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Bernard Stiegler: An Introduction

Lecturer: Daniel Ross

Originally Taught: Evening Sem 2 2017

With his first book, Technics and Time, 1: The Fault of Epimetheus (originally published in 1994), French philosopher Bernard Stiegler announced the grand scale of his ambitions by echoing the title of Martin Heidegger’s magnum opus. This volume staged an encounter with, and offered a critique of, Heidegger’s account of temporality, but also Derrida’s fundamental notion of différance, the philosophies of technology of Gilbert Simondon and Bertrand Gille, the account of the exteriorization of memory elaborated by André Leroi-Gourhan, and the myth of Prometheus and Epimtheus. With this volume, Stiegler set up a powerful and original account of the history of Western thought as founded on a repression: not of being, but of ‘technics’.

Technics and Time, 1 remains Stiegler’s best known work, yet in the 23 years since he has published more than thirty books: in addition to the second and third volumes of Technics and Time (respectively developing a profound rereading of Husserl and an account of the ‘cinematic construction of consciousness’), Stiegler has pursued his ‘pharmacological’ understanding of the relationship of technics and desire, in order to undertake a highly original political and cultural critique of the basis and fate of consumerist capitalism. Stiegler’s concern with the relationship between the libidinal economy and the productive economy has resulted in a powerful account of ‘proletarianization’ as the exhaustion of desire and destruction of intergenerational knowledge and relations that occurred throughout the twentieth century, continuing in the twenty-first via an attack on ‘reason’ (understood in all its senses) as such. This has led him to reflect, in particular, on the toxic and curative potential contained in the so-called ‘digital turn’. Most recently, he has turned towards the questions of automation, environmental destruction and the nihilism of contemporary politics, re-inscribing his entire philosophical apparatus into new terms and values, founded on a rereading of the concepts of entropy, anthropology and Anthropocene, asking under what conditions we can imagine, and invent, a way out of the current destructive path.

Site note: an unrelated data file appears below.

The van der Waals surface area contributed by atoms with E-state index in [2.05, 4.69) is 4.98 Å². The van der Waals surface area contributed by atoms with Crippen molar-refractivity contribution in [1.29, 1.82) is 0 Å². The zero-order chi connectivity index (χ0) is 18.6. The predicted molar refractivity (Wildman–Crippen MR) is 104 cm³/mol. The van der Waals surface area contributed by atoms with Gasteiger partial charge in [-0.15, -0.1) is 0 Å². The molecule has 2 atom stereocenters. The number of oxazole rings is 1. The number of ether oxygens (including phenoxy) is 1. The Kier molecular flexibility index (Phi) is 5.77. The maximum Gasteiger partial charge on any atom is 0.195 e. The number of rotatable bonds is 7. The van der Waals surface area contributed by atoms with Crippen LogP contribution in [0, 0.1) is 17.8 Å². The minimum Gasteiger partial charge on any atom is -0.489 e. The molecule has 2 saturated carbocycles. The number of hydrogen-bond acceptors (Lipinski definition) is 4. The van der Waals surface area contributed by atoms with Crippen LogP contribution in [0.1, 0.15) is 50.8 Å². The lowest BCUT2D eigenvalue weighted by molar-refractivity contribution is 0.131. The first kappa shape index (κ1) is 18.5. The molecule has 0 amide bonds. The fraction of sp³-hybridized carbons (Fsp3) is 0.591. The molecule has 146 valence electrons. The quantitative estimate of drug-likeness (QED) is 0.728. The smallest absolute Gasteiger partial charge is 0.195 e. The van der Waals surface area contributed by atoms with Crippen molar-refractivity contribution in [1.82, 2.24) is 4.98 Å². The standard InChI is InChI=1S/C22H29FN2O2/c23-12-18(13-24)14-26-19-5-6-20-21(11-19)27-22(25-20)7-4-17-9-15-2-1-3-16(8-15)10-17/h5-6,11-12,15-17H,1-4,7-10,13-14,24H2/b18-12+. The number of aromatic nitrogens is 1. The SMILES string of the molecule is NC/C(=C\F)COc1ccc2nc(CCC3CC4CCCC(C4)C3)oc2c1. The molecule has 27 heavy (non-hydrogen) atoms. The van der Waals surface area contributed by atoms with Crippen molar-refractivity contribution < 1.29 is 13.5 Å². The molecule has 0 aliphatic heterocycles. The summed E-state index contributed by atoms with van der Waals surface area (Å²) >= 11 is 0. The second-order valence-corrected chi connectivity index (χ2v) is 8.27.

Stiegler’s work can be daunting, both because he assumes understanding of a large set of philosophical and other texts, and because his own monumental theoretical edifice can seem difficult to penetrate. Yet once the keys to this construction are supplied, the contours and spirals of his thought can be opened up to reveal a pathway towards addressing the profound questions and problems of contemporary existence that are today almost universally suffered and felt, if often in the mode of denial. This lecture series will provide those keys in a rigorous yet accessible way, making the shape of Stiegler’s thought comprehensible in a manner that will be of interest to students of philosophy and ‘theory’, but also to all those engaged with questions of technology, art, politics and culture, and with the nexus of questions surrounding climate change, technological change and the current turn to populism in the age of ‘post-truth’.

Lecture plan:

  1. Introduction to the thinker: composing Stiegler’s singular path of care
  2. The way in: Epimetheus, exteriorization and différance
  3. The individuation of Dasein: rereading Simondon and Heidegger
  4. From Simondon to Cleisthenes: individuation and adoption
  5. Three kinds of souls and the question of consistence
  6. From Socrates to Marx: the pharmakon and proletarianization
  7. From Husserl to cinema: retention and protention
  8. From Freud to Marcuse: desublimation and TV
  9. From the conservative revolution to the digital turn
  10. Automatic society: the meaning and fate of work
  11. Neganthropy: towards a speculative cosmology
  12. Beyond the Trumpocene and concluding remarks


Evening Sem 2 2017